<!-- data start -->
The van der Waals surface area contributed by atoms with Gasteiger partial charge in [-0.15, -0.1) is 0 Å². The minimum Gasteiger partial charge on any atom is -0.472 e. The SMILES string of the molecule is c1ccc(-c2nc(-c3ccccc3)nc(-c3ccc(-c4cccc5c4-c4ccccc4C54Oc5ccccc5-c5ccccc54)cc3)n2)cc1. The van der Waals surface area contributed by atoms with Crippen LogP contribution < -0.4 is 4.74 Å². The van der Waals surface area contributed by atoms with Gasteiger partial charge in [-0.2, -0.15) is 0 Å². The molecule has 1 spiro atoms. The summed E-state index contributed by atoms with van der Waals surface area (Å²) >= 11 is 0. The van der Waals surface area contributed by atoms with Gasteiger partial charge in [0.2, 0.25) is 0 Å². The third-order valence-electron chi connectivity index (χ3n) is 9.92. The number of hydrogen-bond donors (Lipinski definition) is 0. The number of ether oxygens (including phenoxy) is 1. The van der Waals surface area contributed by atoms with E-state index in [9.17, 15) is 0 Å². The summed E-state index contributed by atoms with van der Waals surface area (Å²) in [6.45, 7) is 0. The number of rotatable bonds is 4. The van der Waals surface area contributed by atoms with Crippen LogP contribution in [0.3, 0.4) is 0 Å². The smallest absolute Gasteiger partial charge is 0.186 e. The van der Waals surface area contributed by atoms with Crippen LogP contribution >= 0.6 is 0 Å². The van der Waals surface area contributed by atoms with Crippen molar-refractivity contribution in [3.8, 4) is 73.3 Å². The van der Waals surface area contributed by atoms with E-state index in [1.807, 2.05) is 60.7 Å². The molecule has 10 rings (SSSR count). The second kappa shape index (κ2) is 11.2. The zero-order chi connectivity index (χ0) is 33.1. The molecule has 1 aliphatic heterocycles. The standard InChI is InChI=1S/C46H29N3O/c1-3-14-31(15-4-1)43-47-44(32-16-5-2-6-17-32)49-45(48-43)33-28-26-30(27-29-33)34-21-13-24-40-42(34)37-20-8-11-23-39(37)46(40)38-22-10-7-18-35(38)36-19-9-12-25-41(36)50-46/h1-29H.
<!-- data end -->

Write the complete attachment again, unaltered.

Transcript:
The van der Waals surface area contributed by atoms with Gasteiger partial charge in [-0.15, -0.1) is 0 Å². The minimum Gasteiger partial charge on any atom is -0.472 e. The SMILES string of the molecule is c1ccc(-c2nc(-c3ccccc3)nc(-c3ccc(-c4cccc5c4-c4ccccc4C54Oc5ccccc5-c5ccccc54)cc3)n2)cc1. The van der Waals surface area contributed by atoms with Crippen LogP contribution < -0.4 is 4.74 Å². The van der Waals surface area contributed by atoms with Gasteiger partial charge in [-0.2, -0.15) is 0 Å². The molecule has 1 spiro atoms. The summed E-state index contributed by atoms with van der Waals surface area (Å²) >= 11 is 0. The van der Waals surface area contributed by atoms with Gasteiger partial charge in [0.2, 0.25) is 0 Å². The third-order valence-electron chi connectivity index (χ3n) is 9.92. The number of hydrogen-bond donors (Lipinski definition) is 0. The number of ether oxygens (including phenoxy) is 1. The van der Waals surface area contributed by atoms with E-state index in [9.17, 15) is 0 Å². The summed E-state index contributed by atoms with van der Waals surface area (Å²) in [6.45, 7) is 0. The number of rotatable bonds is 4. The van der Waals surface area contributed by atoms with Crippen LogP contribution in [0.3, 0.4) is 0 Å². The smallest absolute Gasteiger partial charge is 0.186 e. The van der Waals surface area contributed by atoms with Crippen LogP contribution >= 0.6 is 0 Å². The van der Waals surface area contributed by atoms with Crippen molar-refractivity contribution in [3.8, 4) is 73.3 Å². The van der Waals surface area contributed by atoms with E-state index in [1.807, 2.05) is 60.7 Å². The molecule has 10 rings (SSSR count). The second kappa shape index (κ2) is 11.2. The zero-order chi connectivity index (χ0) is 33.1. The molecule has 1 aliphatic heterocycles. The standard InChI is InChI=1S/C46H29N3O/c1-3-14-31(15-4-1)43-47-44(32-16-5-2-6-17-32)49-45(48-43)33-28-26-30(27-29-33)34-21-13-24-40-42(34)37-20-8-11-23-39(37)46(40)38-22-10-7-18-35(38)36-19-9-12-25-41(36)50-46/h1-29H.